A Day Without Metro in Madrid
Hundreds of stranded metro-riding Madrileños tried to crowd onto city buses to get to work. Photo via El Pais.

Hundreds of stranded metro-riding Madrileños lined up at a major city bus terminal Tuesday. Photo via El Pais.

Ever wonder what a day without Metro would feel like? Today, Madrileños found out.

Lately we’ve talked a lot about U.S. transit agencies’ budget crises. But events in Madrid today are eye opening, showing how transit agencies around the world are facing cutbacks – and what happens when workers push back.

Today, Madrid’s more than 2 million daily subway riders were left stranded when the five unions representing Madrid Metro – including the largest, Unión General de Trabajadores (UGT) and Confederación Sindical de Comisiones Obreras (CCOO) – declared a general strike to protest a 5 percent cut in Metro salaries that was passed Monday night by the regional government.

Some workers already began picketing on Monday, but Metro continued providing the “minimum services” required by Spanish law, running half the normal volume of trains. While the situation on Monday was a hassle for passengers, the day reportedly passed smoothly, with a maximum delay of 15 minutes.

Today’s full strike signified the first time in over two decades that Madrid Metro workers broke their minimum service agreement. The city’s transit system fell into chaos.

Closed turnstiles at Sol metro station, a central transit hub in Madrid. Photo via El Pais.

Closed turnstiles at Sol metro station, a central transit hub in Madrid. Photo via El Pais.


Madrid’s Municipal Transport Company (EMT), which runs the city’s buses,  reportedly collapsed this morning as stranded commuters flooded the system beyond capacity; the company’s website was saturated by confused commuters and went down for most of the day.

Meanwhile, El Pais reported a 30 percent increase (compared with a normal Tuesday) in the demand for taxis, and drivers sat in gridlock as vehicle traffic increased dramatically throughout the city.

On Madrid’s major inner ring road, M-30, traffic was 25 percent higher than normal between 6:30 and 8:30 Tuesday morning, according to Madrid’s Transportation Council (Ayuntamiento de Madrid).

Tuesday night, El Pais’ Laura Jimenez reported watching frustrated fans struggling to make their way to some place where they could watch the Spain v. Portugal World Cup match, which began at 8:30 p.m. local time.

During Tuesday's Metro strike, bus stops on Madrid's main north-south transit axis, like this one at Paseo del Prado, were packed throughout the day. Photo via El Pais

During Tuesday's Metro strike, bus stops on the city's main north-south transit axis - like this one at Paseo del Prado - were packed throughout the day. Photo via El Pais.

As El Pais reported, getting a taxi on Tuesday also "turned into an Odyssey" as hundreds of people lined up outside of Metro stations like Moncloa station, pictured above. Photo via El Pais

Getting a taxi on Tuesday also "turned into an Odyssey," as El Pais reported. Hundreds of people lined up for taxis outside of Metro stations like Moncloa, pictured above. Photo via El Pais.


Spain’s government has been struggling to respond to the global economic recession: the nation’s budget deficit reached 11.2 percent last year and unemployment is the highest in the region, at 20 percent overall and 40 percent among young people.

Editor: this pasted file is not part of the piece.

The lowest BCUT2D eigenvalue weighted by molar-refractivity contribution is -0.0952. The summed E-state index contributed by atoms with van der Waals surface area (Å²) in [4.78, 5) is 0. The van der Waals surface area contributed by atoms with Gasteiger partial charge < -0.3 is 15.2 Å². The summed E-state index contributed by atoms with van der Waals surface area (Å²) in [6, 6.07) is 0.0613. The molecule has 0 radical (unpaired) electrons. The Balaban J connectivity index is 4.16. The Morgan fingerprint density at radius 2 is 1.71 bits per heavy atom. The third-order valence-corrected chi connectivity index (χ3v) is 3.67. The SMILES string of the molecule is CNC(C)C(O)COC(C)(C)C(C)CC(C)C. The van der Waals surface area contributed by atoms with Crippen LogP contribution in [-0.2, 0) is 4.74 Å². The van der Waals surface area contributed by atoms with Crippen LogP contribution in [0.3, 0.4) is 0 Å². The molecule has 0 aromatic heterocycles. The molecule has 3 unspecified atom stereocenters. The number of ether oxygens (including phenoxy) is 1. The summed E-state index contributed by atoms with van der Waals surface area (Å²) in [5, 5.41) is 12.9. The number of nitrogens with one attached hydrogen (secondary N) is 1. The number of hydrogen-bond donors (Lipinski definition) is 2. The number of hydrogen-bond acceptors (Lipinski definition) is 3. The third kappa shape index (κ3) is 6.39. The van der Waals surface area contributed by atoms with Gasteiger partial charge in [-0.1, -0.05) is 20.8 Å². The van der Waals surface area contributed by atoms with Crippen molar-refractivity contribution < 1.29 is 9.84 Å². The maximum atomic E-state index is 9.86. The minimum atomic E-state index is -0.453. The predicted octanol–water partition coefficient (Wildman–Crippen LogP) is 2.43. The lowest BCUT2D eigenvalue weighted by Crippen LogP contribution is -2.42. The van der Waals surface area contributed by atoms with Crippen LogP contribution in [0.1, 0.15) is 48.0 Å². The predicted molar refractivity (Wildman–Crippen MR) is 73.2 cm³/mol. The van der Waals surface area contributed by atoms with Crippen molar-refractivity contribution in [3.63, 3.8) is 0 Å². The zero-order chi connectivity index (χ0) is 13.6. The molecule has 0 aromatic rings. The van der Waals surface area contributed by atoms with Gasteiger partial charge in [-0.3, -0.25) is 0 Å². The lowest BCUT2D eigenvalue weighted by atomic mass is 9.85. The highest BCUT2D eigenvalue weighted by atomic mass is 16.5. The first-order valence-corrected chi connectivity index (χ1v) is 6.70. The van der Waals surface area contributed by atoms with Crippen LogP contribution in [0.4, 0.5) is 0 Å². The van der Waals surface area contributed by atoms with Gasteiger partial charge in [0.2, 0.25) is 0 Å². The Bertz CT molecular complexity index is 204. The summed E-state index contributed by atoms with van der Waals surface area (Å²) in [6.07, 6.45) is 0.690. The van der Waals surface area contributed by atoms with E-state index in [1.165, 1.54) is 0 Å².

In response, Spain’s socialist government is implementing unpopular austerity measures – including a series of public salary cuts – in an attempt to  cut public spending by 15 billion euros ($18.51 billion).

On Monday, Madrid’s more conservative regional government passed an “Urgent Measures Law” extending these salary cuts to employees of public companies like Madrid Metro, who would see their salaries fall by 5 percent.

According to CCOO Secretary General Ignacio Fernández Toxo, this new law flouts a previous salary agreement between union leaders and Madrid’s government; so at an assembly Monday night, reportedly 4,000 Metro workers voted for a full strike, contravening minimum service agreements.

Tuesday afternoon, Madrid police made a failed attempt to reopen Metro’s Line 8, which runs from Nuevos Ministerios, a transit hub near government and financial complexes, and Barajas International Airport.

According to El Pais’ live coverage, the full strike will continue tomorrow, and Metro is working on a plan for private buses to cover subway routes if the strike continues indefinitely.

Union leaders have declared the strike a warning of what is to come. A general strike is already planned for all public workers across Spain on September 29, 2010.

But Vicente Rodríguez, Madrid Metro’s strike committee spokesperson, said that Metro workers did not want to “mix politics with the union movement,” and thus did not wait until September 29 to strike. When El Pais reminded him that the strike was only affecting the cities workers, Rodríguez responded that such strikes have always been a part of workers’ struggle to retain their rights.

In the meantime, Metro’s directors warned that striking workers will suffer sanctions or be fired.


The chaos in Madrid is just the latest example of how transit strikes can paralyze a city. They cause economic losses, put workers’ jobs at risk, and generate widespread frustration and political unrest.

In March, Bogotá bus strikes reduced the supply of transport in the city by 16,000 buses, and strikes spread throughout the country with taxi drivers joining in, as well.

And in May, Mumbaikers found themselves in a similar situation, as motormen went on strike and two-thirds of the city’s commuter trains shut down.

Late last year, over 4,700 Philadelphia transit workers went on strike for six days because of similar frustration about wages, pensions, and health benefits.

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